in general as being spiritually "blind" and "surely possessed by all devils." Luther calls the members of the Catholic Church "papists" and heretics, and has a special spiritual problem with Jewish circumcision.[34] In England, the 16th-century European Reformation resulted in a number of executions on charges of heresy. During the thirty-eight years of Henry VIII's reign, about sixty heretics, mainly Protestants, were executed and a rather greater number of Catholics lost their lives on grounds of political offences such as treason, notably Sir Thomas More and Cardinal John Fisher, for refusing to accept the king's supremacy over the Church in England.[35][36][37] Under Edward VI, the heresy laws were repealed in 1547 only to be reintroduced in 1554 by Mary I; even so two radicals were executed in Edward's reign (one for denying the reality of the incarnation, the other for denying Christ's divinity).[38] Under Mary, around two hundred and ninety people were burned at the stake between 1555 and 1558 after the restoration of papal jurisdiction.[38] When Elizabeth I came to the throne, the concept of heresy was retained in theory but severely restricted by the 1559 Act of Supremacy and the one hundred and eighty or so Catholics who were executed in the forty-five years of her reign were put to death because they were considered members of "...a subversive fifth column."[39] The last execution of a "heretic" in England occurred under James VI and I
James VI and I
in 1612.[40] Although the charge was technically one of "blasphemy" there was one later execution in Scotland
Scotland
(still at that date an entirely independent kingdom) when in 1697 Thomas Aikenhead was accused, among other things, of denying the doctrine of the Trinity.[41] Another example of the persecution of heretics under Protestant rule was the execution of the Boston martyrs
Boston martyrs
in 1659, 1660, and 1661. These executions resulted from the actions of the Anglican
Anglican
Puritans, who at that time wielded political as well as ecclesiastic control in the Massachusetts Bay Colony. At the time, the colony leaders were apparently hoping to achieve their vision of a "purer absolute theocracy" within their colony .[citation needed] As such, they perceived the teachings and practices of the rival Quaker sect as heretical, even to the point where laws were passed and executions were performed with the aim of ridding their colony of such perceived "heresies".[citation needed] It should be noticed that the Eastern Orthodox and Oriental Orthodox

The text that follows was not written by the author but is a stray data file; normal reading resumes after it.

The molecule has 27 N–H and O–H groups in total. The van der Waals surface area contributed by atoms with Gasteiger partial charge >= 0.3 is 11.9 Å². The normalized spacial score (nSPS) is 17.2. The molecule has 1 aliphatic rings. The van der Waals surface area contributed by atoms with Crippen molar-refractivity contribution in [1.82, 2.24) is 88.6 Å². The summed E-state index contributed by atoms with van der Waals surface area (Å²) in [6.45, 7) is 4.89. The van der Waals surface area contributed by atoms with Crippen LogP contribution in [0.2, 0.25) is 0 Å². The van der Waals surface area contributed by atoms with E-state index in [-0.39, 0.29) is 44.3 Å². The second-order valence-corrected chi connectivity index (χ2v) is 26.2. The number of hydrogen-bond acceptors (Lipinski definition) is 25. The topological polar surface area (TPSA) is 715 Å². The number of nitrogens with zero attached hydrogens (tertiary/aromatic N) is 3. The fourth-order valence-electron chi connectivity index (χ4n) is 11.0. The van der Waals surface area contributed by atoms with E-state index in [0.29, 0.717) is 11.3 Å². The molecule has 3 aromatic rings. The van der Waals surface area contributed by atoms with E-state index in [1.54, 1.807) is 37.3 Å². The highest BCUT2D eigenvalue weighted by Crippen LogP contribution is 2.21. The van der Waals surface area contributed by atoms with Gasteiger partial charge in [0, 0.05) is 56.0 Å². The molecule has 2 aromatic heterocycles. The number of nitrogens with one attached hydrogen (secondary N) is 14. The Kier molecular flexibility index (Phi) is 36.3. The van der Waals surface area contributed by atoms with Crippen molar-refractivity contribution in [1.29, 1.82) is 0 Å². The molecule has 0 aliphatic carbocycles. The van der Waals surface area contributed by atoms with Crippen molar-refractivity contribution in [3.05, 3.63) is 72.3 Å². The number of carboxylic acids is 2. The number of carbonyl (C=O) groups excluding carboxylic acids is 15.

Oriental Orthodox
communions generally regard the Puritans
Puritans
themselves as having been heterodox or heretical. Modern era[edit] See also: Christian heresy in the modern era The era of mass persecution and execution of heretics under the banner of Christianity came to an end in 1826 with the last execution of a "heretic", Cayetano Ripoll, by the Spanish Inquisition. Although less common than in earlier periods, in modern times, formal charges of heresy within Christian churches still occur. Issues in the Protestant churches have included modern biblical criticism and the nature of God. In the Catholic Church, the Congregation for the Doctrine of the Faith criticizes writings for "ambiguities and errors" without using the word "heresy".[42] Perhaps due to the many modern negative connotations associated with the term heretic, such as the Spanish inquisition, the term is used less often today. The subject of Christian heresy opens up broader questions as to who has a monopoly on spiritual truth, as explored by Jorge Luis Borges